November 2015 Scottish Economy Nowcasts

Today (2nd November) we release our latest series of nowcasts of the Scottish economy; these are our revised estimate of the growth in 2015 Q3 and our first estimates for 2015 Q4 [1].

Headlines:

  • 2015 Q3 GDP growth in Scotland, at an annualised rate, is nowcast to be 1.33%, the quarterly change is nowcast to be 0.33%
  • 2015 Q4 GDP growth in Scotland, at an annualised rate, is nowcast to be 1.71%, the quarterly change is nowcast to be 0.43%

These nowcasts represent a downward revision for 2015 Q3, and our first indication of economic activity in Scotland in Q4 2015.

We have noted in a number of our recent monthly updates that economic performance in Scotland has been disappointing through 2015, and while we are still finding positive growth in the Scottish economy through the third and fourth quarters, this is now considerably below long-term growth rates.  

In October we received official estimates of Scottish GDP for Q2 2015. These suggested that growth in Q2 2015 in Scotland was 0.1%. This is significantly lower than any of our nowcasts for Q2, and given that the underlying indicators for Q2 did not suggest such a significant drop, this substantial downward step in economic growth was a surprise to us. With the release of these new GDP data for Scotland, there was also a revision of the GDP series which lowered the official estimate for 2015 Q1 and 2014 Q4. We will shortly post a nowcast evaluation based on these new data.

Last week UK growth estimates for 2015 Q3 were released, and while reported growth of 0.5% was disappointing relative to expectations of 0.6-0.7%, it is significantly higher than the growth rate we are seeing in Scotland for Q2. What growth we did see in Scotland in 2015 Q2 was driven by growth in the construction sector with no growth in services and production activity contracting, whereas in 2015 Q3 in the UK as a whole, interestingly, we saw the construction and manufacturing sectors contracting and the services sector showing good growth.

These estimates for 2015 Q2 for Scotland are very worrying, with the economy on the verge of contracting in that quarter. That being said, what we are seeing in the raw data and finding in our nowcasts suggest somewhat stronger growth, if still very disappointing relative to long-term trend growth. Nevertheless, we are seeing a consistently weaker performance of the Scottish economy compared to the UK as a whole, and the lack of growth in the services sector in Scotland is an area of particular concern given ongoing issues affecting the manufacturing and production sectors (e.g. high input prices, China slowdown, European economic weakness, etc).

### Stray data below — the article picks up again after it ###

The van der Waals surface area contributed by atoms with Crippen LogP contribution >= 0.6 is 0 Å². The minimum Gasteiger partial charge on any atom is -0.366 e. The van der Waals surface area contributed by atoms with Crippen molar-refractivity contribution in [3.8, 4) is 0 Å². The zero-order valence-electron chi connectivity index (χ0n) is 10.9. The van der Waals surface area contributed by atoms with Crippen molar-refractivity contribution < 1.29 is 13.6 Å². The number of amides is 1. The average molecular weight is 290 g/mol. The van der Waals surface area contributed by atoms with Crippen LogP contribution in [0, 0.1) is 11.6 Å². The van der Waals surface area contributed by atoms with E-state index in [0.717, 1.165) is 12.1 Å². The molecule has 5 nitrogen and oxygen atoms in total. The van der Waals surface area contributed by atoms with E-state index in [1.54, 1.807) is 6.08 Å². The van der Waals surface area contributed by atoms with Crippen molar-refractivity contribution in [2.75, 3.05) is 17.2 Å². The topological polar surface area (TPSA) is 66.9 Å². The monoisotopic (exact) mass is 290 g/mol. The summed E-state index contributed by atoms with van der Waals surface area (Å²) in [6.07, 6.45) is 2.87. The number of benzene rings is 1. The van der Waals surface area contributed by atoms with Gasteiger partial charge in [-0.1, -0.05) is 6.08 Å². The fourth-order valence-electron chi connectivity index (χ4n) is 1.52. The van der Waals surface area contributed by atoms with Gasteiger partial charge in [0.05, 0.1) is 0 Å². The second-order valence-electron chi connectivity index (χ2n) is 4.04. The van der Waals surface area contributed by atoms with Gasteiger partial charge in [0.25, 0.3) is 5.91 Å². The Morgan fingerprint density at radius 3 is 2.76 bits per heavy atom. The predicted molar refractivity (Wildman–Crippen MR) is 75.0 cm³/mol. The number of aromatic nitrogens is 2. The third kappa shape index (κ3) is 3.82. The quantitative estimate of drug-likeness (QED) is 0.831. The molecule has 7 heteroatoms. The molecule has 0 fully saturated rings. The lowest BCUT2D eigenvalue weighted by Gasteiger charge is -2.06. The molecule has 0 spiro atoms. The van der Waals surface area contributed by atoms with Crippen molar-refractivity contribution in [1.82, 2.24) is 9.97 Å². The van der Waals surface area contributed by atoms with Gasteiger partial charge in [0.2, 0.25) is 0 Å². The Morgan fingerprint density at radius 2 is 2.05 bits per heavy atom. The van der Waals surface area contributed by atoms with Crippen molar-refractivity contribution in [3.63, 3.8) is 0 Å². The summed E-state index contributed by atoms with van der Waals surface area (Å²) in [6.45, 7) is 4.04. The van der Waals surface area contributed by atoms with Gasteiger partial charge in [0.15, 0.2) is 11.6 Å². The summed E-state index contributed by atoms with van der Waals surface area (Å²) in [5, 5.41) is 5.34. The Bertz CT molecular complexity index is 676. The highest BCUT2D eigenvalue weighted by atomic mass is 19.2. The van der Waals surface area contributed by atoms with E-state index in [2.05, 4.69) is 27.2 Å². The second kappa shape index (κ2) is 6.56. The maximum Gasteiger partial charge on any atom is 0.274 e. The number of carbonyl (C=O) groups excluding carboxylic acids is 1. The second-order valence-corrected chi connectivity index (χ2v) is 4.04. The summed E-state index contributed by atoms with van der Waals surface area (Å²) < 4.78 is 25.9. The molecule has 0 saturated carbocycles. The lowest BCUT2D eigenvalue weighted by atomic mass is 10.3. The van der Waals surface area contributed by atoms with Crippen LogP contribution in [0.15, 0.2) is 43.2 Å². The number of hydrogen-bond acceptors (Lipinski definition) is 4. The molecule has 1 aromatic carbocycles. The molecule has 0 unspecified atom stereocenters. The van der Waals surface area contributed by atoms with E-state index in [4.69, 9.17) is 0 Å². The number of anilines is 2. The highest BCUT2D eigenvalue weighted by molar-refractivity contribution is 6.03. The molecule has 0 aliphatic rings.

Our next set of nowcasts, which will be produced using data released during November and relating to October (the first month of Q4) and hence the first data we will receive which relate to Q4 itself, will be instructive in terms of the path of economic growth in Scotland in Q4. Better performance through Q4 may well offset the reported lack of growth in Q2, and the underlying indicators are supportive of continued, if weak, growth in Scotland through 2015.

For details of how the data mentioned above, and other “live” data on Scottish economic activity are used to construct our “nowcasts”, see the Methodology page.


[1] Note as explained in the methodological paper (here), we nowcast gross value added (GVA) rather than gross domestic product (GDP), because this is the regional equivalent of GDP which is produced, but we refer here to GDP for intuitive ease.

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October 2015 Scottish Economy Nowcasts